How the World's Most Popular Emoji Inspired an Interactive Pop-Up Exhibit

To celebrate World Emoji Day and its latest global campaign, Pepsi invited guests to explore the history of “I love you”—without saying a word.

By Michele Laufik July 19, 2016, 7:15 AM EDT

Photo: Taylor McIntyre/BizBash

"Love: From Cave To Keyboard, Imagined By Pepsi" Pop-Up Exhibit
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For Pepsi, Valentine’s Day came a little later this year in the form of World Emoji Day.

To celebrate the holiday, which was July 17 (that’s the date that appears on the calendar emoji on mobile keyboards), and its global #PepsiMoji campaign, the soft drink brand created an interactive pop-up exhibit that showcased the ways in which love has been communicated through the ages. The reason for the love theme? The “heart” emoji is the most-used symbol.

Called “Love: From Cave To Keyboard, Imagined By Pepsi,” the exhibit, which was open to the public July 16 and 17 in Soho, explored the evolution of non-verbal communication—from cave drawings, smoke signals, and hieroglyphics, to silent film and sign language, to modern-day emojis.

The team at Zoe Productions wanted to create a varied experience for visitors, making “some things visual, some things performance art, some things more interactive—and everything, of course, needed to have a social lens to it for people to share,” said Jessica Whitney, founder and executive producer of the Los Angeles-based live event production company that was tasked with the design of the space. “Every single step along the way had to come to life in a completely different way,” she added.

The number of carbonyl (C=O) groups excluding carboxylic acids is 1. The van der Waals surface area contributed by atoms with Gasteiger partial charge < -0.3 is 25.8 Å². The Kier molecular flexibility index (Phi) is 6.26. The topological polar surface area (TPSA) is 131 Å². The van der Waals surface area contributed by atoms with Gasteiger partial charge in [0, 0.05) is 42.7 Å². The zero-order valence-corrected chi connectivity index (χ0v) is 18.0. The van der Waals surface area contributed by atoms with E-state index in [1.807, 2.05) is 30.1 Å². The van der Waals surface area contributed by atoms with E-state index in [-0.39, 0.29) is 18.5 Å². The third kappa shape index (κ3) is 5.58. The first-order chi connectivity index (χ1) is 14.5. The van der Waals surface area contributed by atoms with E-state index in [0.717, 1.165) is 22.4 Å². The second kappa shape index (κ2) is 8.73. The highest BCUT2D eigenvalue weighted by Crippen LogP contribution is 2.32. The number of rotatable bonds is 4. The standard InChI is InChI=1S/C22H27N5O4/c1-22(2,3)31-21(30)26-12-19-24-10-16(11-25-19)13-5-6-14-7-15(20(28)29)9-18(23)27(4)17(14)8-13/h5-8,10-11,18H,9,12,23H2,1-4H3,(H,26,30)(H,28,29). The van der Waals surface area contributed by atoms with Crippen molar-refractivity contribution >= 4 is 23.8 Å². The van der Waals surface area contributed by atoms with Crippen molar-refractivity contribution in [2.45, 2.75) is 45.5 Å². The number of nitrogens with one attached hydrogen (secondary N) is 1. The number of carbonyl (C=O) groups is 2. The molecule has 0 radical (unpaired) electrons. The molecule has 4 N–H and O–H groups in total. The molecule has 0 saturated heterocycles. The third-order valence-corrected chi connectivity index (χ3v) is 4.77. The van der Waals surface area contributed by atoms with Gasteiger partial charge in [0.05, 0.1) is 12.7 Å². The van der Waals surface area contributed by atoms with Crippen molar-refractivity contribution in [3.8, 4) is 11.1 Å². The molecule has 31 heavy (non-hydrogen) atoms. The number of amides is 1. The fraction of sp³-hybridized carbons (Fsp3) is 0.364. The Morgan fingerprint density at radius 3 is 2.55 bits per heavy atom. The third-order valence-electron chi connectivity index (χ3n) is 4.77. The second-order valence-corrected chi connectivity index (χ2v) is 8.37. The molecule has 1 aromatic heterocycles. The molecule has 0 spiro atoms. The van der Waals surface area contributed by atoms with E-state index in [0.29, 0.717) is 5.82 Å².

In May, Pepsi—which is known for its emoji-like red, white, and blue globe logo—unveiled more than 600 proprietary PepsiMoji designs, which began appearing on branded products like bottles and cans in more than 100 markets around the world.

Whitney said that even though Pepsi is “reaching a mass consumer audience, they always leverage their brand and the personality of their brand to do things that are very unique, out of the box, and more creative.” Even the title of the exhibit featured a twist on the norm. Instead of the usual “hosted by” or “presented by” underwriting with lots of overt signage, the brand included “imagined by Pepsi” in the name to designate its involvement. “They are imagining a new way to bring something to life,” Whitney said.

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